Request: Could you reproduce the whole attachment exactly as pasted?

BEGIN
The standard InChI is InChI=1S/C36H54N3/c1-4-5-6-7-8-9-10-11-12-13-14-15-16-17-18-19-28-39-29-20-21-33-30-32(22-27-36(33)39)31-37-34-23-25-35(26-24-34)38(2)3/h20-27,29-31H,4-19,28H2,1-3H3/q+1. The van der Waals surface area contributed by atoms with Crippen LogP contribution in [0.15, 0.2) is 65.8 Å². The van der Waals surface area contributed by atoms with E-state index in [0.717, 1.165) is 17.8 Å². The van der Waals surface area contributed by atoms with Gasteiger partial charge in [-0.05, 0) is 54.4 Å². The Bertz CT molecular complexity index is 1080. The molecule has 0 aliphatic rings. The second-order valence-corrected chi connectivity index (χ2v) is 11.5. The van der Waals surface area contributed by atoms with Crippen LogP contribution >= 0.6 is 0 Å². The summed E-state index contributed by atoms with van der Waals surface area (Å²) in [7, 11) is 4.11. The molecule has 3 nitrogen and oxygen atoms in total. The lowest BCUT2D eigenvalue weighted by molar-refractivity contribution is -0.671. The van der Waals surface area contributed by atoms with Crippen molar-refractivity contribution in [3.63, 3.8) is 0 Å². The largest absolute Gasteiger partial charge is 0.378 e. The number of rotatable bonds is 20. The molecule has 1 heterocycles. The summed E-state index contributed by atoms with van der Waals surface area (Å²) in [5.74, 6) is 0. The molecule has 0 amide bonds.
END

The standard InChI is InChI=1S/C36H54N3/c1-4-5-6-7-8-9-10-11-12-13-14-15-16-17-18-19-28-39-29-20-21-33-30-32(22-27-36(33)39)31-37-34-23-25-35(26-24-34)38(2)3/h20-27,29-31H,4-19,28H2,1-3H3/q+1. The van der Waals surface area contributed by atoms with Crippen LogP contribution in [0.15, 0.2) is 65.8 Å². The van der Waals surface area contributed by atoms with E-state index in [0.717, 1.165) is 17.8 Å². The van der Waals surface area contributed by atoms with Gasteiger partial charge in [-0.05, 0) is 54.4 Å². The Bertz CT molecular complexity index is 1080. The molecule has 0 aliphatic rings. The second-order valence-corrected chi connectivity index (χ2v) is 11.5. The van der Waals surface area contributed by atoms with Crippen LogP contribution >= 0.6 is 0 Å². The summed E-state index contributed by atoms with van der Waals surface area (Å²) in [7, 11) is 4.11. The molecule has 3 nitrogen and oxygen atoms in total. The lowest BCUT2D eigenvalue weighted by molar-refractivity contribution is -0.671. The van der Waals surface area contributed by atoms with Crippen molar-refractivity contribution in [3.63, 3.8) is 0 Å². The largest absolute Gasteiger partial charge is 0.378 e. The number of rotatable bonds is 20. The molecule has 1 heterocycles. The summed E-state index contributed by atoms with van der Waals surface area (Å²) in [5.74, 6) is 0. The molecule has 0 amide bonds.